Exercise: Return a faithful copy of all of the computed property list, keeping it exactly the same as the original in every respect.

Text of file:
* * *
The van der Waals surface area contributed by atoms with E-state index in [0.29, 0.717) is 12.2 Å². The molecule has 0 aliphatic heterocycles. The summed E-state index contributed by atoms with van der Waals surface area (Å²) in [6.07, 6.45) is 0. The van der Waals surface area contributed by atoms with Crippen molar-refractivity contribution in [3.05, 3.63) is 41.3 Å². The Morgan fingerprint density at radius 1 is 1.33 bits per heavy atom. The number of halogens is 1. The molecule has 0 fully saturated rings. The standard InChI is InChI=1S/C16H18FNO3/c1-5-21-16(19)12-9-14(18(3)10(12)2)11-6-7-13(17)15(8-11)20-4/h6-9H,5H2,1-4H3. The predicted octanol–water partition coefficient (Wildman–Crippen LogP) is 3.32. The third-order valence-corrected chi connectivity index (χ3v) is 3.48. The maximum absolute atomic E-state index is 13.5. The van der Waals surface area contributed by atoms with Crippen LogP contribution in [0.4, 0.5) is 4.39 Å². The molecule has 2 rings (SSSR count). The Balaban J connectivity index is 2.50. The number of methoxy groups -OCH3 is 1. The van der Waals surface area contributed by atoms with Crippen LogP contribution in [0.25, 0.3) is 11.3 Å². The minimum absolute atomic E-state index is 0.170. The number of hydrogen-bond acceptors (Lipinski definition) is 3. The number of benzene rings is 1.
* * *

The van der Waals surface area contributed by atoms with E-state index in [0.29, 0.717) is 12.2 Å². The molecule has 0 aliphatic heterocycles. The summed E-state index contributed by atoms with van der Waals surface area (Å²) in [6.07, 6.45) is 0. The van der Waals surface area contributed by atoms with Crippen molar-refractivity contribution in [3.05, 3.63) is 41.3 Å². The Morgan fingerprint density at radius 1 is 1.33 bits per heavy atom. The number of halogens is 1. The molecule has 0 fully saturated rings. The standard InChI is InChI=1S/C16H18FNO3/c1-5-21-16(19)12-9-14(18(3)10(12)2)11-6-7-13(17)15(8-11)20-4/h6-9H,5H2,1-4H3. The predicted octanol–water partition coefficient (Wildman–Crippen LogP) is 3.32. The third-order valence-corrected chi connectivity index (χ3v) is 3.48. The maximum absolute atomic E-state index is 13.5. The van der Waals surface area contributed by atoms with Crippen LogP contribution in [0.4, 0.5) is 4.39 Å². The molecule has 2 rings (SSSR count). The Balaban J connectivity index is 2.50. The number of methoxy groups -OCH3 is 1. The van der Waals surface area contributed by atoms with Crippen LogP contribution in [0.25, 0.3) is 11.3 Å². The minimum absolute atomic E-state index is 0.170. The number of hydrogen-bond acceptors (Lipinski definition) is 3. The number of benzene rings is 1.